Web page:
President Barack Obama reads one of 10 letters from the public selected for his personal reading from the volume of mail he receives. (Pete Souza)

But a new book by Washington Post reporter Eli Saslow offers a small window into Obama’s thinking as he hears from ordinary Americans. Each day, Obama reads ten letters that are carefully selected and offer a representative sampling of the 20,000 missives that arrive each day at the the White House for Obama.

It’s a humble, old-fashioned thing to do, writing to a president in a text- message era. Yet the letters are Obama’s eyes-and-ears as to what’s going on across the country.

“I can’t think of any other means through which Obama connects so directly to people’s everyday lives,” Saslow e-mailed me.

In his book “Ten Letters,” Saslow writes of the growing disconnect that Obama felt between the urgency of people’s problems and the slow grind of government in Washington.

From an excerpt:

A few times during his presidency, Obama admitted, he had written a personal check or made a phone call on the writer’s behalf, believing that it was his only way to ensure a fast result. “It’s not something I should advertise, but it has happened,” he told [Saslow]. Many other times, he had forwarded letters to government agencies or Cabinet secretaries after attaching a standard, handwritten note that read: “Can you please take care of this?”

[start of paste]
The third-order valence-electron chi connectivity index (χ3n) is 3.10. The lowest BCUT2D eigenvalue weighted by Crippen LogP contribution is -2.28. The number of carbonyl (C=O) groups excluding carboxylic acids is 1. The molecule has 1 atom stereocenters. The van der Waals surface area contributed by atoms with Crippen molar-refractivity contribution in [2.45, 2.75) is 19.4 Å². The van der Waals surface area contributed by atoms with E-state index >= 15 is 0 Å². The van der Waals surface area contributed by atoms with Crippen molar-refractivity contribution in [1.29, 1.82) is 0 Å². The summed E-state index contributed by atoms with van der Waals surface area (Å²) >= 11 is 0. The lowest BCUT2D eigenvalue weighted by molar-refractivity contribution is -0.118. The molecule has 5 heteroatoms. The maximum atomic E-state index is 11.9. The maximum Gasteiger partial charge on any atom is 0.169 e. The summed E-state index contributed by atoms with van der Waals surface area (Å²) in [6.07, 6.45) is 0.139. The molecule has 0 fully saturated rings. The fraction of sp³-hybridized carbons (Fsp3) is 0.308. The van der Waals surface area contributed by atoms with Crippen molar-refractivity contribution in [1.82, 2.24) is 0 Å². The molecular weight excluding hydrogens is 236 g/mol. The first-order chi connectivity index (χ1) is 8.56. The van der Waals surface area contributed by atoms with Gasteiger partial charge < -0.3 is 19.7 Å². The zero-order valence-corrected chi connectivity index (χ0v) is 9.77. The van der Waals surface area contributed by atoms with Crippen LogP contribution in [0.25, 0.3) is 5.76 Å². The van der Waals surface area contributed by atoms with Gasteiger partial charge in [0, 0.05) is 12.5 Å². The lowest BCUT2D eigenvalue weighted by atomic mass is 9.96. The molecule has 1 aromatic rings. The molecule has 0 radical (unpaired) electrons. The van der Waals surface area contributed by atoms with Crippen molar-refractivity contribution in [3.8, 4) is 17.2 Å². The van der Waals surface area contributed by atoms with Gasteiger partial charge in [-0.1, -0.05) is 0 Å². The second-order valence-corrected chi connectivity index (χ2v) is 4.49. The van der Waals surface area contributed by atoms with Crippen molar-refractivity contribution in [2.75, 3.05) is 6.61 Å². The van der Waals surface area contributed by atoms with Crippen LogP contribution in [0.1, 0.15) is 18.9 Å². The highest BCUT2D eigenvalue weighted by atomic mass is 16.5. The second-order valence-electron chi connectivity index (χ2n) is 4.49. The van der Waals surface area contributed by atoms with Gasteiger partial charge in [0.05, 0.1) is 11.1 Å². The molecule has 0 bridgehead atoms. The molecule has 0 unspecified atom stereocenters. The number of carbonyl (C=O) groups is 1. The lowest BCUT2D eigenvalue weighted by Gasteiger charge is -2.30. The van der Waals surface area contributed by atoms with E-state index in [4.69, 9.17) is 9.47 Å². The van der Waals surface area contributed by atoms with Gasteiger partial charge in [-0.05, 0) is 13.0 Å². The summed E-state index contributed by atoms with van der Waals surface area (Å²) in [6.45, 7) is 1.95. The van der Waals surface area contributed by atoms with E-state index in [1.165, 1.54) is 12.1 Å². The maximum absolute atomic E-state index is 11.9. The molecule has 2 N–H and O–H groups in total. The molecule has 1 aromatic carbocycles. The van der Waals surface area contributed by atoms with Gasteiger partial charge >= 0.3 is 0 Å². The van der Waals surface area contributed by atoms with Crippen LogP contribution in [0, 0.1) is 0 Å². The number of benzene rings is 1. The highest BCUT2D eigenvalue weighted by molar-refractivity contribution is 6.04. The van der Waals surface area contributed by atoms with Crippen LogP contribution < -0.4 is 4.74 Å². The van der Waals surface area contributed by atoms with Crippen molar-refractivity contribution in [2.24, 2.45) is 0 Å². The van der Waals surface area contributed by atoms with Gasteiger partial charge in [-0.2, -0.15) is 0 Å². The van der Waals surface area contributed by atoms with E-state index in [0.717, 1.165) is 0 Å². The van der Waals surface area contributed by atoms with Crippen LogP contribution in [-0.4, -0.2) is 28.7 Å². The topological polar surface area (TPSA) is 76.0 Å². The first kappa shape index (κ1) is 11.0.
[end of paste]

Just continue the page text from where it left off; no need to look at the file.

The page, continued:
“Some of these letters you read and you say, ‘Gosh, I really want to help this person, and I may not have the tools to help them right now,’ ” the president said. “And then you start thinking about the fact that for every one person that wrote describing their story, there might be another hundred thousand going through the same thing. So there are times when I’m reading the letters and I feel pained that I can’t do more, faster, to make a difference in their lives.”

Saslow, who met with the president for 30 minutes in February, e-mailed me that “even a year after [Obama] had read some of these letters, he still remembered the details of these people’s lives.”

“Some of the letters in the book have truly been transformative for [Obama]. One helped him pass health care; one formed the climax of a major education speech; one, from a conservative in Plano, compelled him to hand write a two page reply about civility and bipartisanship.”

“And Obama’s replies were also totally transformative in return: a cleaning woman in Ohio became penpals with the president while fighting leukemia with a 30 percent chance to live: a fourth grader in a Kentucky housing project became an icon for school reform.”

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